IronPython features an interactive console that does full dynamic compilation of Python code to .NET. It provides full access to all .NET libraries while maintaining compatibility with the Python language.

There also is a Visual Studio plugin called IronPython Studio that supports the creation of Python-based GUI applications. In addition to IronPython, there are “Iron” versions of Ruby and Scheme (LISP). If you like Python but crave static typing, check out BOO for .NET/Mono.

IronPython is licensed under the terms of the “Microsoft Public License”, which was approved by the Open Source Initiative (OSI) in October 2007. The license allows redistribution of compiled code for either commercial or noncommercial use (similar to a BSD license). For this reason, although it is recognized as a “free” software license by the Free Software Foundation, it is considered incompatible with the GPL. And, if getting too close to Microsoft makes you nervous, be aware that the IronPython Project is hosted on a Microsoft-controlled site: codeplex.com.

IronPython Studio (from ironpythonstudio.codeplex.com

Netbooks—Dying or Evolving?

I'm just as guilty as everyone else that jumped on the Netbook bandwagon when it started with the 7" Eee PC. After a few weeks, the limitations of such tiny notebooks become fairly clear. The Netbook market has evolved to the point that it's almost laughable. What are the latest features of that market? Bigger screens! Ten- to twelve-inch screens are becoming the new rage in the “Netbook” world.

Um, we had 12" screens before. We called them notebooks. I'm not sure if the Netbook fascination is wearing off or if low-power laptops are just going to become the norm. Because “low power” is becoming a misnomer as the CPU speeds creep up on ultra-portables, I think the term Netbook might just die away.

Another option is that something like Android, Moblin or Ubuntu Netbook Remix will standardize the tiny-screen laptop market, and it will become more like a souped-up cell phone as opposed to a stripped-down notebook. One thing seems clear, the days of a 7–9" screen running a customized and minimal Linux distribution are fading away into history. Is the Netbook a dying fad or still an infant going through growing pains? Sadly, I think that depends on how hardware manufacturers choose to push their upcoming models.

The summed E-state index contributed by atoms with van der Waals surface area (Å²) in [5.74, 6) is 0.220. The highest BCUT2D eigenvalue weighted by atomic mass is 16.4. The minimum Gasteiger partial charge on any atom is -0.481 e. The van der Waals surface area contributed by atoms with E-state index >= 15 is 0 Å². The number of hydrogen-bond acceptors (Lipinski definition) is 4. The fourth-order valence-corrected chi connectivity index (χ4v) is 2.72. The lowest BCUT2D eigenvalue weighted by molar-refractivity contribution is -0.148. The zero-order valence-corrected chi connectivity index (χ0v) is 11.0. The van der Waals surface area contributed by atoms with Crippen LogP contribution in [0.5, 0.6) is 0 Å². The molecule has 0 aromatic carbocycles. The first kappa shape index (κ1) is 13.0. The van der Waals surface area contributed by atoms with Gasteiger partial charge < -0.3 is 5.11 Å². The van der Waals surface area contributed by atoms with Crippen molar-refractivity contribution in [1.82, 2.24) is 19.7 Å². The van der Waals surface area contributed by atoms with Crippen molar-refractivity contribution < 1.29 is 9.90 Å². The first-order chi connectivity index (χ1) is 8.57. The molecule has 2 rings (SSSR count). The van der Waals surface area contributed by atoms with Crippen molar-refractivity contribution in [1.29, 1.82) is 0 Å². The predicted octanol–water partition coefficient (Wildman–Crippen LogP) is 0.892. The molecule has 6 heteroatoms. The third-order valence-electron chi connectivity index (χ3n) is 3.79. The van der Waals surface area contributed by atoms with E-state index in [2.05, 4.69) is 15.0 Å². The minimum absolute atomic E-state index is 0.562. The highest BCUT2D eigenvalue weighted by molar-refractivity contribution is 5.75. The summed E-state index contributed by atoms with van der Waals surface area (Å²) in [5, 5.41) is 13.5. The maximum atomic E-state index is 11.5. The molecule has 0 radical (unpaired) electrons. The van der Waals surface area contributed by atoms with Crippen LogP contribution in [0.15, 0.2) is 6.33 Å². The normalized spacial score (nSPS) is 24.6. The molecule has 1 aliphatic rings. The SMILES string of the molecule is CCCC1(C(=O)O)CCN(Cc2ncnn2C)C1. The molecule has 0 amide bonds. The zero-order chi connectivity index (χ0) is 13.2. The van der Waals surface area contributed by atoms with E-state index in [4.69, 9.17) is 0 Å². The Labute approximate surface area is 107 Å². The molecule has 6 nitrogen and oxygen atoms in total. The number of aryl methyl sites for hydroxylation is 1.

I certainly don't have the ability to see the future, but I hope the future of Netbooks doesn't continue along the path of adopting Microsoft Windows. Low-powered hardware just begs to have the Linux kernel running on it. If the interface could be something standard that ran familiar applications, we might have a chance to retake the entire Netbook market. Only time will tell, and only hardware manufacturers can pick the standard.

EFI-X: When Dual Boot Isn't Enough

I recently was contacted by the folks selling the EFI-X. It's a small USB device that allows EFI-booting operating systems to boot on traditional BIOS-based machines. The big selling point for such a device is that it allows native booting of Apple OS X on off-the-shelf PC hardware. I couldn't get any specifics as to why a Linux user would benefit from such hardware, but at the same time, I guess it's useful to know Linux is fully compatible with EFI-booting technology.

So although the $240 it takes to buy an EFI-X module won't really benefit your Linux install very much, if you want to install OS X on your trusty Linux machine, you now can do so. It most likely violates EULA terms with Apple to install on non-Apple hardware, but it doesn't require a hacked and pirated version of OS X to install. I bought an EFI-X, and OS X installed from the retail DVD right next to my Linux install. It takes a separate drive for each operating system, but I now have a triple-booting quad-core computer that cost less than $800. If you don't want to buy Apple hardware, but would like to dual- (or triple-) boot your system, check it out: www.expresshd.com.

Stop Burning CDs; Burn USB Drives Instead

It seems that every week there's a new version of some Linux distribution available. I don't know about you, but I have enough burned “last version” CDs to build a very reflective fort in the backyard. I'm also really bad about labeling CDs when I burn them, so I end up burning the same CD over and over. Thankfully, there is help for people like me—Unetbootin.

I did a video tutorial on this a while back, but the gist of Unetbootin is that you create a bootable USB drive instead of burning an installer CD. The application automatically will download the latest CD image, or you can create a bootable USB drive from an already-downloaded ISO file. Unetbootin even works in Windows, so if you're stuck with only a Windows machine, you can create a bootable USB drive to install our favorite operating system.

The great thing is that USB drives are easily rewritable. Most modern systems will boot from them without issue. The only downside is that it's harder to build forts out of USB drives. So, unless you really want to build that highly reflective fort, I'd suggest checking out Unetbootin.

Unetbootin video tutorial: www.linuxjournal.com/video/creating-bootable-usb-install-drives-unetbootin.

Mobile LinuxJournal.com

After reading all about mobile Linux this month, I'm guessing you might be in the mood to take your Linux Journal mobile too. If you haven't visited our mobile version at m.linuxjournal.com, you missed the chance to catch all the content you find on LinuxJournal.com formatted to fit your mobile device. Even if you have visited us on your mobile device, you may have missed the link to our mobile videos. Scroll down to the bottom of the screen, and you'll see a link to our videos on YouTube mobile, which provides our videos in 3gp format for your mobile device. Just think, now you can whip out Shawn Powers' tech tips any time and almost anywhere! Happy viewing!

Load Disqus comments